within and between molecules to unfold proteins and break up secondary and tertiary structures as denaturing agent and hydrotropy agent. Strong reducing agents such as mercaptoethanol and Dithiothreitol (DTT) could disrupt disulfide
linkages between cysteine residues. SDS and reducing agents are applied to protein sample to linearize proteins and to impart a negative charge to linearized proteins. In most proteins, the binding of SDS to the polypeptide chain
imparts an even distribution of charge per unit mass, thereby the intrinsic charges of polypeptides becomes negligible when compared to the negative charges contributed by SDS. This new negative charge is significantly greater than
the original charge of that protein.
The electrostatic repulsion that is created by binding of SDS causes proteins to unfold into a rod-like shape thereby eliminating differences in shape as a factor for separation in the gel. Minor axis of all rods,
the SDS-protein subunit compound are nearly the same, about 1.8nm. And the length of major axis is in proportion to molecular weight of the protein subunit. Thus electrophoretic mobility of the SDS-protein subunit compound is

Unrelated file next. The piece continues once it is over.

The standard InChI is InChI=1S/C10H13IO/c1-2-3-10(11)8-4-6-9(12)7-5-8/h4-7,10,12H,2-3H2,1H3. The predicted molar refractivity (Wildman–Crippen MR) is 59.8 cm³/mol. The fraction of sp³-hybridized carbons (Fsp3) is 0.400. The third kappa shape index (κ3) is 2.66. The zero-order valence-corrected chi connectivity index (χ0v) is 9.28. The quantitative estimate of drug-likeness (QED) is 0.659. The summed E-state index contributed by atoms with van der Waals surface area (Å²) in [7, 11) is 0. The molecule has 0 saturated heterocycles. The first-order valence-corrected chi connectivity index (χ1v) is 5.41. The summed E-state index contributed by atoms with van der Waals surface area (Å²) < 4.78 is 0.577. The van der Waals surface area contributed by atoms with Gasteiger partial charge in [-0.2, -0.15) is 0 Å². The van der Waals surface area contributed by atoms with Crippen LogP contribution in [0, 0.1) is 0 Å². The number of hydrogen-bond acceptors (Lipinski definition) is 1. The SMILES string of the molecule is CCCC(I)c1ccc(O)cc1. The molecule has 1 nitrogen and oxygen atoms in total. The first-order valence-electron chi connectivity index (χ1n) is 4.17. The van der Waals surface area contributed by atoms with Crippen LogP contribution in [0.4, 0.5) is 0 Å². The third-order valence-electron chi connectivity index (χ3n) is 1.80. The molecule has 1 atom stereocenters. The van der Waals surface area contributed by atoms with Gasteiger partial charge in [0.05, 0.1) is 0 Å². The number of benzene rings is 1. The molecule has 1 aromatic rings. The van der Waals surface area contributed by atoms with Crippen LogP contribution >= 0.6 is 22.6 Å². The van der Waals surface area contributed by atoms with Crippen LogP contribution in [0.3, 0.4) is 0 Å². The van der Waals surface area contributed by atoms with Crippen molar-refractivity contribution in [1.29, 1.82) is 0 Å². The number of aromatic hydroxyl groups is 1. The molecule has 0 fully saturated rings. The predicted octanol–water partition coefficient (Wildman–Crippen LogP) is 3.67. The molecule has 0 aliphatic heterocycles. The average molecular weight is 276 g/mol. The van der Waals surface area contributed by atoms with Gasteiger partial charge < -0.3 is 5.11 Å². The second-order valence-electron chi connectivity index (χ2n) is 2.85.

based on molecular weight, eliminating the influence imposed by size and charge.
The sample to be analyzed is mixed with SDS. And the mixed samples are subsequently treated by related solution. Heating the samples to at least 60°C further promotes protein denaturation and depolymerization,
helping SDS to bind and enabling the rod-shape formation and negative charge adherence. A bromophenol blue dye may be added to the protein solution to allow the experimenter to track the progress of the protein solution through
the gel during the electrophoretic run. An appropriate amount of glycerol is added to increase density and accelerate the migration of sample solution.
A buffer system with different pH values is applied in gel electrophoresis process. A very widespread discontinuous buffer system is the tris-glycine or "Laemmli" system that stacks at a pH of 6.8 and resolves at a pH of ~8.3-9.0. A
drawback of this system is that these pH values may promote disulfide bond formation between cysteine residues in the proteins because the pKa of cysteine ranges from 8-9 and because reducing agent present in the loading buffer